Dr. Cohen is a chemist with a Ph.D. from the Massachusetts Institute of Technology. He is certified by the American Board of Industrial Hygiene in the Chemical Aspects of Industrial Hygiene. Dr. Cohen proposes to testify that because of a design defect in the mixer, elevated levels of chemical fumes may be released without warning into the work environment. He further believes that Polaino's illness was caused by such a release. In formulating his hypothesis, Dr. Cohen spoke with Polaino and his attorney. He also reviewed Polaino's medical records, AGFA's User Manual for the Curix Compact Plus, the processing equipment service records, safety data regarding the processing chemicals, and "additional literature regarding occupational health problems relating to x-ray photographic film processing."

More specifically, Dr. Cohen believes that the mixer is defectively designed because it is not equipped with an audible and visible alarm warning an operator of an impeded water flow.[4] Dr. Cohen's Rule 26 report, in pertinent part, states that Polaino:

relied exclusively on the warning system of the mixer to alert him to the necessity of adding additional chemical (developer and/or fixer). There was no such warning system at the mixer regarding the water level in the rinse tank and/or the availability of water for diluting chemicals in the mixer....
According to the User Manual section on "Safety precautions," the user should, "Avoid inhaling chemical vapours. Make sure that the machine's working environment is sufficiently ventilated: air changes should be 10 times the room space per hour." ...
It is likely that Mr. Polaino was exposed to an abnormally high concentration of chemicals utilized to process the x-rays. This due to use of chemicals *68 approximately 5 times as concentrated as recommended as a direct result of the water having been shut off and not available for dilution. Of particular concern in this regard are the chemicals acetic acid, glutaraldehyde, and sodium sulfite as well as potassium sulfite (potential sources of sulfur dioxide), all of which have been implicated as causative agents in occupational respiratory illness. Generally, the higher the concentration of these agents the greater the harmful effect, including the causation of respiratory illness. In general, concentration of such contaminants should be reduced to the lowest practical level by engineering controls. These should include, inter alia,:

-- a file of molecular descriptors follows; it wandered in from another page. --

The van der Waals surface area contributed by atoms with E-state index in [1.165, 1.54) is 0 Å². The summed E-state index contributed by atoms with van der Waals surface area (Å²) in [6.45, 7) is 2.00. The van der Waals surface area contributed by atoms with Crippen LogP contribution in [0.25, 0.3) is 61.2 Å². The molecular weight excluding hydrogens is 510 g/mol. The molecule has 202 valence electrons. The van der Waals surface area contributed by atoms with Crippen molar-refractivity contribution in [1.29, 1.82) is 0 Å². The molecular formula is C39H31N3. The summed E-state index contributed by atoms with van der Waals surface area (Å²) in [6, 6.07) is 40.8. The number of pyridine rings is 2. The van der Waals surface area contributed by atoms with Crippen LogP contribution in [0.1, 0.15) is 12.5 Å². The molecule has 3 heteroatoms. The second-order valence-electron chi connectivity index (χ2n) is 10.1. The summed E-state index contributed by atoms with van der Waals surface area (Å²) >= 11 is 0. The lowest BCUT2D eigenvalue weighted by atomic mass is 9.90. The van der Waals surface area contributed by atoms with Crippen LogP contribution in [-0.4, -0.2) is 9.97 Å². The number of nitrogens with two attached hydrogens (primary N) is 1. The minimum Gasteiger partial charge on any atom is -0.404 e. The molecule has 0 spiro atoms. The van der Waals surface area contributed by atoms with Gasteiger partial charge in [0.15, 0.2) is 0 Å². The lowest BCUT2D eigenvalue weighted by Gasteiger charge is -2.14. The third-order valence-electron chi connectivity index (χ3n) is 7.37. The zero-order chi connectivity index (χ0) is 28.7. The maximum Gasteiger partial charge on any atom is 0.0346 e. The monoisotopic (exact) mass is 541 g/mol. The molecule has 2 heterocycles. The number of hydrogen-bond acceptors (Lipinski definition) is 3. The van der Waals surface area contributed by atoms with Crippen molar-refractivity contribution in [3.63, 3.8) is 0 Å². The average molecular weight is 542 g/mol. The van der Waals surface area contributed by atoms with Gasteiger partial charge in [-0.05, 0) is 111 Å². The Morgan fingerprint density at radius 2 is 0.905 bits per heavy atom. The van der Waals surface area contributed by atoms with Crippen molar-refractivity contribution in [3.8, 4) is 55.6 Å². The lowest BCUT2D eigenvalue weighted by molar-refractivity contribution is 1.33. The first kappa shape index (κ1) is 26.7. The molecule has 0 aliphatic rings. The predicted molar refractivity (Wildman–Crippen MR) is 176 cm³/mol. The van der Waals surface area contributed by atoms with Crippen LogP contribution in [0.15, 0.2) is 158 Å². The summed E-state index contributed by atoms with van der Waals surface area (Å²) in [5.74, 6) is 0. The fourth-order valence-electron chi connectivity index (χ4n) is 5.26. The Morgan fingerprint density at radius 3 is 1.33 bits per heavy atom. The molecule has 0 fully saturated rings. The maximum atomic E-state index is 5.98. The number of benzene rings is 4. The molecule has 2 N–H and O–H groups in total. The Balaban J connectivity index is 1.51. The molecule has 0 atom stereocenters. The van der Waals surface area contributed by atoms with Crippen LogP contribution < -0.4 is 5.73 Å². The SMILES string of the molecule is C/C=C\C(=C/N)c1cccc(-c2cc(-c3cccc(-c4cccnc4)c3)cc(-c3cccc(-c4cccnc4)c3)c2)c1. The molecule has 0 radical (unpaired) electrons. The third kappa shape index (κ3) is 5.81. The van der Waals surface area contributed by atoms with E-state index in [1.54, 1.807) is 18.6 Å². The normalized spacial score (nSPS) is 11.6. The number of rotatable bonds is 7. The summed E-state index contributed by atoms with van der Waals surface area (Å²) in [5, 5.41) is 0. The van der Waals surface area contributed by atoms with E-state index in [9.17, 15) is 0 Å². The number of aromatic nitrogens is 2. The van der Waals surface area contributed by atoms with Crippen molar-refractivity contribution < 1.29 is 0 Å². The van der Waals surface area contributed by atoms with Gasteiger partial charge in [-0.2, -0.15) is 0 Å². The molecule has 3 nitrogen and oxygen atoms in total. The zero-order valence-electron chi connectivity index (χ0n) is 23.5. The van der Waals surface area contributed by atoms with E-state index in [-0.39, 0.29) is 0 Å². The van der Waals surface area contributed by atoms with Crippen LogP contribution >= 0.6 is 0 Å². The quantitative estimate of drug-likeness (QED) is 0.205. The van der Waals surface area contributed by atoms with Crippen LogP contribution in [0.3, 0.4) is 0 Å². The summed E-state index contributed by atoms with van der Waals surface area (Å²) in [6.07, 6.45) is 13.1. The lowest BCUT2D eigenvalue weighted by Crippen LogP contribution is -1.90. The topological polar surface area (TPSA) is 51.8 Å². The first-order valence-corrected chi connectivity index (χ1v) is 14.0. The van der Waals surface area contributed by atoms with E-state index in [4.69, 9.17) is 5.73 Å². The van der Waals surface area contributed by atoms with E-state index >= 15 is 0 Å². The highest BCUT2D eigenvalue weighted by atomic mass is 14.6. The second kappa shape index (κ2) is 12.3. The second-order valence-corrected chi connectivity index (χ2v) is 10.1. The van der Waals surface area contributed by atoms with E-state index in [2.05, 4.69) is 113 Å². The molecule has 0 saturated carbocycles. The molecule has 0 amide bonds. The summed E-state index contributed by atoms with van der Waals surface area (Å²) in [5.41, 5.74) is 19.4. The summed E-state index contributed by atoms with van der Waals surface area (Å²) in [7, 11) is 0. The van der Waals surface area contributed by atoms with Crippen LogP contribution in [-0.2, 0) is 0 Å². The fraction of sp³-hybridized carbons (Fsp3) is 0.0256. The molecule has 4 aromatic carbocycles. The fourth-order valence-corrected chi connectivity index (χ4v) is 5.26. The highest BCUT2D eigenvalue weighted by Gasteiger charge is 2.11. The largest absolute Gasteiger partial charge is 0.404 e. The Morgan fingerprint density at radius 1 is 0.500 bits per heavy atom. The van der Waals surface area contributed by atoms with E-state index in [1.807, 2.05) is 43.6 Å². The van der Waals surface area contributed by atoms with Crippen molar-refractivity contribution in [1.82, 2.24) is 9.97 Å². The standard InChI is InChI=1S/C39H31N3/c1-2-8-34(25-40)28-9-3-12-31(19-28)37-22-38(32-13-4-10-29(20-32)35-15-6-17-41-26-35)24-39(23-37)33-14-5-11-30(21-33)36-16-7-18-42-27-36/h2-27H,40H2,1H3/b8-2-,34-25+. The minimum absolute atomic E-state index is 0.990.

1. Controlling the source, to allow the minimum escape of chemicals into the working environment (especially the worker's breathing zone). This requires substituting less dangerous material where practical and certainly would require ensuring adequate dilution of chemicals in the mixer. Mixing of chemicals often involves the production of heat, which tends to raise the temperature of the mixture, thereby increasing the evolution of volatile substances into the air (e.g., acetic acid, glutaraldehyde, sulfur dioxide) and increasing their concentration in the work environment. As one example, heat should be produced in the mixing of the components of Autex Developer Replenisher, Concentrate. Water acts as a cooling agent during such mixing, thereby reducing the overall rise in temperature and also reducing local hot spots, local areas of high concentration of chemicals, and gas evolution, during the mixing procedure, all of which would tend to reduce the evolution of volatile material. Accordingly, the recommended water of dilution is a major factor in reducing evolution of harmful volatile material.
2. Providing effective ventilation. Ventilation should be sufficient to reduce the level of volatile contaminants to acceptable levels by diluting them with fresh air. Special attention must be given to the direction of travel of contaminants so that high levels of contaminants do not pass by the worker's breathing zone prior to being diluted. Often a local exhaust at the source of emission is necessary to draw the vapors away from the worker's breathing zone. The User Manual states that the room in which the processing is done should be ventilated with a minimum of 10 air changes per hour. I have no evidence that Mr. Trimmer or anyone else at AGFA took any steps to ensure proper ventilation prior to installation of the processing and mixing units. In this respect, it is relevant that after Mr. Polaino's departure in January of 1997, additional ventilation was added in the form of a local exhaust over the mixer....
Conclusions: Based on the above, the following represent my conclusions at this time....
8. White Mountain Imaging manufactured a mixer with both audible and visible alarms to designate when the supply of chemicals constituting the developer and fixer were low, but provided no mechanism to ensure that water was delivered as required for the appropriate dilution of the chemicals. Because of the importance of water, with respect to safety as well as cost and quality, this represents a defect in design of the mixer.

As defendants point out, Dr. Cohen has no experience or training in the field of mechanical engineering, nor has he ever designed a mechanical device with moving parts.[5] Perhaps more telling, Dr. Cohen *69 has never seen the accused mixer, nor has he inspected or tested an exemplary model. At his deposition he could not describe the mixer's design, only its general function.